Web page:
2) Move towards Zero Waste
With rising waste and recycling costs and increasing regulations regarding recycling, the only long term sustainable solution lies in adopting zero waste strategies. Businesses have to rethink the way they approach waste. They have to understand the waste they generate. They have to ask themselves where their waste is coming from, and if there are alternatives.
The key thing to remember is that going zero waste does not mean producing no waste at all. Moving towards zero waste is actually very achievable for businesses, with many benefits. Here is how businesses can start to go zero waste in just 3 steps.
3) Get more accurate waste data
Understanding your waste data will give you the power to make informed decisions that will save you money and improve operations in the long run. In addition to regular waste audits (mentioned above), businesses should:
Get more accurate metrics. Do not just accept the metrics you receive from your hauler without question, and without verification.
Use technology, such wireless sensors, that can provide data right from the dumpster. This will help you avoid paying more for your waste than necessary. According to an FMJ article, 9% of scheduled waste pickups are missed, and 21% of sites need waste service level adjustments. Great Forest has had great success working with Enevo, using their bright yellow sensors at over 300 locations in a pilot program that has since expanded. Read our case study here.
4) Keep your recycling stream clean – Education is key
Teach and remind your staff and tenants how to properly utilize your waste and recycling program. This can be done through regular educational and training sessions, talks, newsletters/emails, events, and other platforms.
This is necessary to ensure that mistakes are not made that render your program ineffective, for example, if liquids and wet, messy food wastes are constantly being discarded in your recycling bins. Better yet, have an organics program in place for all food waste to decrease your trash (and trash bill).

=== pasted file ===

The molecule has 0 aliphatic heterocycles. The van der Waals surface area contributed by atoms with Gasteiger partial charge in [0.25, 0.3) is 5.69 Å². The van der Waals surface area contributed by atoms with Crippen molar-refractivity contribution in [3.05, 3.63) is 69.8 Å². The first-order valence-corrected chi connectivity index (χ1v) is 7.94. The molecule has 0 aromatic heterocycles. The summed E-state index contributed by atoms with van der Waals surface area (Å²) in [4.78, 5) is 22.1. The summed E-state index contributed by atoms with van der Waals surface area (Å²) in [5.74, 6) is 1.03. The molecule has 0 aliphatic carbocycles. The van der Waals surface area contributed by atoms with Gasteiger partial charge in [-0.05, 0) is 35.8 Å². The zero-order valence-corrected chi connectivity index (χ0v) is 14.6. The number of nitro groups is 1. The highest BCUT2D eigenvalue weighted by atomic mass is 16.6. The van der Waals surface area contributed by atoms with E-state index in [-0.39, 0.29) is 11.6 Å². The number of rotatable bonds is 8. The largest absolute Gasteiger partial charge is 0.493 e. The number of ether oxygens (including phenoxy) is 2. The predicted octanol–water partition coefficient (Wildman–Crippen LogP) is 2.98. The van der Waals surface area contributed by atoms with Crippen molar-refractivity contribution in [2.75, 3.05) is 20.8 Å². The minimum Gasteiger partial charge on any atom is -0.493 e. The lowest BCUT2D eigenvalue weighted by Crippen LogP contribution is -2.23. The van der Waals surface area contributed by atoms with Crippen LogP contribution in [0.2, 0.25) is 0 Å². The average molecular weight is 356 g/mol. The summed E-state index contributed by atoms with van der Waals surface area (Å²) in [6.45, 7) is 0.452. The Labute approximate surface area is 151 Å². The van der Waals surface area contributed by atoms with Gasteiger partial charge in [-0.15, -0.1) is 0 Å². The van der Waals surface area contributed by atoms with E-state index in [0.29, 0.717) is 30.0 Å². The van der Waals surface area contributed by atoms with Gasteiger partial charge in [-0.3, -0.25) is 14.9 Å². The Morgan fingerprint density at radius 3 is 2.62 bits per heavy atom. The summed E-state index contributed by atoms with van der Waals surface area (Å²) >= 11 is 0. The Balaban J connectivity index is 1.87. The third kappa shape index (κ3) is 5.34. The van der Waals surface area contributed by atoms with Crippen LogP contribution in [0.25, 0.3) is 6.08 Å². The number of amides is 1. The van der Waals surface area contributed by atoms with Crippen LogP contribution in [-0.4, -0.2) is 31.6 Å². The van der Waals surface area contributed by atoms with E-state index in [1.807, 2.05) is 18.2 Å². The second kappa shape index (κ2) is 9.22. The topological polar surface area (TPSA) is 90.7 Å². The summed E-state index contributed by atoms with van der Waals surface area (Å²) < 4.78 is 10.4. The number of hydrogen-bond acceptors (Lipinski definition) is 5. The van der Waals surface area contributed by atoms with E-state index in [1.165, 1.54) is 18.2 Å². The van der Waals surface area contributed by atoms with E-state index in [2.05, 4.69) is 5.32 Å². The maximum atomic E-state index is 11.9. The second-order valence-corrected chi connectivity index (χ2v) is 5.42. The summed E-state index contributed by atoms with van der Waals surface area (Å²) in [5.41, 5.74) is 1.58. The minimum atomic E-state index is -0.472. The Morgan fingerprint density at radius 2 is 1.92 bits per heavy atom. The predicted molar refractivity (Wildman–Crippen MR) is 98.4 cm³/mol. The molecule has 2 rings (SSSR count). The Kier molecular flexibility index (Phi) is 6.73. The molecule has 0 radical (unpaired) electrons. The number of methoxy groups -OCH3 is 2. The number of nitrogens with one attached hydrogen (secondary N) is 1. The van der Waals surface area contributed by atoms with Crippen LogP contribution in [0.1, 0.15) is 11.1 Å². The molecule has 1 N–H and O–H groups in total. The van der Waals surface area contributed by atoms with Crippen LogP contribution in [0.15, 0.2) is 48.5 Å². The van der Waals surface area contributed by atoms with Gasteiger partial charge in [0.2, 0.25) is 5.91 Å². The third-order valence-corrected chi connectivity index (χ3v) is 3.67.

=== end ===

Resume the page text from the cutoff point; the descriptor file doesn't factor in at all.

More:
If your recycling stream is too contaminated, recyclable materials such as paper may not be recoverable at a sorting facility. Your recycling could end up in the landfill, and the cost of having it sorted after pickup will be passed along to you in the form of increased waste and recycling rates.
5) Manage potential rate increases
Understanding your waste data, being prepared and aware of the market, along with maintaining a clean recycling stream, will put you in a better position to negotiate when you are hit with a rate increase. By working with your hauler, you have a better chance at keeping any rise in rates to a minimum.
Coverage of the issue in Waste Dive:
- 5 charts that show the trade flow effects of China’s import policies
- What Chinese import policies mean for all 50 states
- ISRI: No ‘panacea’ on import restrictions — what China wants is more complicated
- With China’s ‘nearly impossible’ contamination standard, where are MRFs looking now?
Learn more from Waste 360:
- China: One Year On
- Industry Builds the Future of Recycling Amid China Ban Woes
- China’s Changing Import Regulations – What Does It All Mean?
- Chinese Ban On Waste Imports Puts Northwest Recycling In Limbo, NorthWest Public Radio, Oct. 4, 2017
- China to U.S.: Please stop sending us your junk, CNN Money, Sept. 2017
- China’s ‘Green Fence’ is cleaning up America’s dirty recycling, PRI Feb. 2014
Photo (top): By chuttersnap chuttersnap (https://unsplash.com/photos/fN603qcEA7g) [CC0], via Wikimedia Commons)